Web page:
Los Angeles - Where are the Food Deserts?
Finding the places lacking healthy food options!
Food Deserts in Los Angeles
When I worked in South LA, it seemed like there were no grocery stores nearby. Sure, there were plenty of fast food places around but when I wanted buy groceries to leave at my desk for the work week, it seemed like I had look far and wide. Why was it so hard to find a grocery store for food but a McDonald's was right around the corner? I was beginning to believe I worked in the middle of a food desert.
A food desert is a geographic area where residents lack access to healthy food options. Lack of access could be a product of many things: distance, convenience, or low-income. All these things affect a resident's ability to acquire healthy food options.
I looked on USDA's Food Access Research Atlas to see if I lived in a food desert. To my surprise, the area where I worked was not a food desert! A grocer may have been within a mile away but it felt so inconvenient when all these other food options were so common. There was a fast casual bakery/cafe place known for having healthy sandwiches. But they were pretty pricey, not really fiscally efficient to eat there often. So I was experiencing a lack of access and I didn't even live in the area! I just worked there!
This inspired me to make the software you see here. I'm proud to provide a visualization of food deserts that captures more of the factors that define the issue. Lack of access is a multi-faceted problem; it's more than just the distance to a grocery store. Poverty and income come to play. Do the grocery stores provide an economically viable means of food to residents? The USDA used a population-weighted centroid to compare distances of census tracts to grocery stores. I was able to find a dataset for Los Angeles that provided all residential zones. So distances are calculated from the residences themselves!
The density of grocery stores vs. other food options are important. Especially in urban areas where distances are much shorter than rural areas, fast food places could be an easy choice just by sheer abundance. McDonald's is only used as a metric to quantify convenience. McDonald's is not the cause of food deserts. It makes a great metric because they are affordable and very commonplace.
The Yelp ratings should also help identify if it's an affordable option to grocers. What would make sense is seeing more upscale grocers near higher income areas. If there were upscale grocers near poorer areas, it would unlikely that the residents can afford it. And if they can't afford it, they are more likely to get their food elsewhere.
The income distribution is to give a viewer a better summary of the social-economics of the area.
With the Yelp Grocer Ratings and socioeconomic distribution included in the data set, I hope to provide a higher fidelity to the food desert issue in Los Angeles in addition to the distances and abundance of grocers.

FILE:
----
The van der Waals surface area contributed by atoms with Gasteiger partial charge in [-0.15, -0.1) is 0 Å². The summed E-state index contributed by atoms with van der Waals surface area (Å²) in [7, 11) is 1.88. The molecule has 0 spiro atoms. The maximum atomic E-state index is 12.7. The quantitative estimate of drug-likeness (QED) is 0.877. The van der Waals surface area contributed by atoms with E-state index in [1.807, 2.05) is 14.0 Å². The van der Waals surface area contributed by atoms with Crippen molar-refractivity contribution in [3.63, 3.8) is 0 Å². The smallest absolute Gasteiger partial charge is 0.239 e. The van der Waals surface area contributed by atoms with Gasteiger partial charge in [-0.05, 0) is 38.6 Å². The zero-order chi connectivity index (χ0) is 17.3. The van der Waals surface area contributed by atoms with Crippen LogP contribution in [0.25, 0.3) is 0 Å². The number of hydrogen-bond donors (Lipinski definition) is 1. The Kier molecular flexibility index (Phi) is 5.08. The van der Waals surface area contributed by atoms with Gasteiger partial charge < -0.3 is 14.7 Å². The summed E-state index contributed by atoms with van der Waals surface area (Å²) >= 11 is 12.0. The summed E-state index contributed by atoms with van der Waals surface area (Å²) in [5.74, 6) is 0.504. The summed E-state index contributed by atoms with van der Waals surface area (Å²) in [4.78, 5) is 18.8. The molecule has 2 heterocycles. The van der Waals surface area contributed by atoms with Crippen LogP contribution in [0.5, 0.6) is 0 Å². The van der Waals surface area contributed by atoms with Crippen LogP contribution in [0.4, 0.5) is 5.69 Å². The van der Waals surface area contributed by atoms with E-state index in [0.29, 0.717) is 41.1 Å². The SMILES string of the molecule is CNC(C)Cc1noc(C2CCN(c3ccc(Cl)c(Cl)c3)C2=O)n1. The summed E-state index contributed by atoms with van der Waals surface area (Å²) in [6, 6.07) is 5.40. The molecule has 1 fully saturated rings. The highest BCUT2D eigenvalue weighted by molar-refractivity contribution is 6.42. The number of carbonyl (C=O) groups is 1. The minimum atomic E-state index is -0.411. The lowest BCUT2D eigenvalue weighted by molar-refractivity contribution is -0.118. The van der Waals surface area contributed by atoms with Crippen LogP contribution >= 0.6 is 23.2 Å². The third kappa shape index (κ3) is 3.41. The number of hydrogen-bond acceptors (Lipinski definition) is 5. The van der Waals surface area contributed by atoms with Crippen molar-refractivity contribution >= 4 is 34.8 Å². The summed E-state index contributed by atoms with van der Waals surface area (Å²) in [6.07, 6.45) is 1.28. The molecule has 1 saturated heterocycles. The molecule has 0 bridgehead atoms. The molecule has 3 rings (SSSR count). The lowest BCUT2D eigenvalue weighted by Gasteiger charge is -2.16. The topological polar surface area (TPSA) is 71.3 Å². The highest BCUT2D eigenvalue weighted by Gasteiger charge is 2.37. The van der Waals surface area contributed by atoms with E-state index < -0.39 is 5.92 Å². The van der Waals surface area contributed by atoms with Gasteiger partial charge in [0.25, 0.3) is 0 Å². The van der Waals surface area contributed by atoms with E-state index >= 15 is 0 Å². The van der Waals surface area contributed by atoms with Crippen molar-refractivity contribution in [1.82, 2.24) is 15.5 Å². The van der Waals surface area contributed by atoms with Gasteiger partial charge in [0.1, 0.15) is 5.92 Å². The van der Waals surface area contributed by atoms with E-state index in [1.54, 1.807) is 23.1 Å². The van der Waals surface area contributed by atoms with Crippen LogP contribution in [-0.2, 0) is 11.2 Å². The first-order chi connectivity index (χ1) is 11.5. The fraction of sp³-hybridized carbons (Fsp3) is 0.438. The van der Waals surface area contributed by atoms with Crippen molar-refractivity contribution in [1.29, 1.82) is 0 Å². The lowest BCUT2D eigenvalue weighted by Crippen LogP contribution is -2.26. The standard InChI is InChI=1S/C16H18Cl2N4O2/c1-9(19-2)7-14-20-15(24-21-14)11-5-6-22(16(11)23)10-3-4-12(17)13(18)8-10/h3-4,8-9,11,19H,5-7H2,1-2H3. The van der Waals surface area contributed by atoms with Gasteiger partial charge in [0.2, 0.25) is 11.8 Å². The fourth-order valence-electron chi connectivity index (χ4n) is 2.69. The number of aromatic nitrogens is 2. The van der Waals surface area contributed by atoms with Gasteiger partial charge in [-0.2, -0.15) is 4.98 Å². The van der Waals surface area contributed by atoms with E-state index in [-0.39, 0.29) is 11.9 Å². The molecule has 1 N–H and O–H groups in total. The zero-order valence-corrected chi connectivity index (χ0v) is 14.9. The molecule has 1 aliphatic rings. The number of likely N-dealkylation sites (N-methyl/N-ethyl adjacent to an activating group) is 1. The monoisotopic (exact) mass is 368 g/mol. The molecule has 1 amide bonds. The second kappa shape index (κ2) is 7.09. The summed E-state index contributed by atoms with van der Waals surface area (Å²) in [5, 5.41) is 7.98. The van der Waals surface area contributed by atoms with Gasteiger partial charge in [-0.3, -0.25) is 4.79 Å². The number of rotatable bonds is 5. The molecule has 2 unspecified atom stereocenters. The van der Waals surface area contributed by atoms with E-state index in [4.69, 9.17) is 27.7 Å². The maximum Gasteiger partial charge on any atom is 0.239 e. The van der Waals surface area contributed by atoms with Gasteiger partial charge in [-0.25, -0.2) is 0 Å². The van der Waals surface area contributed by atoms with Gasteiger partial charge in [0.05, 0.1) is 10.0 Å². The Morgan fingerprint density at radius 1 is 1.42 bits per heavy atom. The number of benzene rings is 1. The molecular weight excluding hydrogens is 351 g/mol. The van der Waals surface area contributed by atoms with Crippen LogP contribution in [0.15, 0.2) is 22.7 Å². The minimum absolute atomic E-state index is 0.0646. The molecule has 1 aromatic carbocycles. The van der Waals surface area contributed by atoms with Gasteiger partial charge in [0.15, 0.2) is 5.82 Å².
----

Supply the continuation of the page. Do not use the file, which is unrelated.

My dataset can be useful to politicians resolving the issue of food deserts. Los Angeles dictates incentives for grocers to open their doors in South LA [link]. This visualization can help them determine more specifically more regions that greatly benefit from having a local grocer. The grocery stores themselves can determine whether their branch is best suited price-wise to open in a region. Public health advocates can use it to identify locations that will greatly benefit from educational actions for health awareness.
Distance to a grocer is not a good indicator of poor access. By examining a zipcode like Malibu 90265, you can see that the median distance to a grocer is ~2.5 miles. And 50% of residents drive further than that! However, the medium income for the area is $200,000 or more! Those with more disposable income can have spend more on the trip to buy food. So food deserts should be identified with more than one metric. At the very least, it should be based on income and distance to a grocery store. So let's examine, zipcode 90810, an area within Long Beach. It is identified as a low-income and low-access area. There are 3 grocers and if the median distance is a mile, 2 grocers are within a mile! All the while, there are 2 McDonalds' that are within half a mile! Looking at the Yelp rating, there only one rating and it's two dollar signs ('$$')! Surely, a low-income area would benefit from a grocer that is consider a little more affordable (one dollar sign '$').
The Long Beach area above can seen to have both ends of the income spectrum. It's possible, like in zipcode 90059, to have nobody earning over $200,000 in the area. So you can imagine that there could be areas with nice neighborhoods in Long Beach. Perhaps those neighborhoods are closer to the 2-dollar sign grocer.
I hope that this provides a higher fidelity to the issue but I don't claim this will solve it. It should be used as a tool to identify the areas and then those who can investigate at the ground level, politicians and health advocates, can determine what solutions would best apply to that case.
Tools and Data
- IRS SOI Tax Stats for Adjusted Gross Income by Zipcode
- LA County GIS Portal: Zipcode Boundaries and Residential Zoning
- McDonald's and Grocery Store locations are from Yelp, crawled by import.io
- Crawler: import.io
- QGIS: distances and geographic-based joins
- Viz: Tableau Public (beta)
- IBM Analytics for Hadoop Bluemix: data wrangling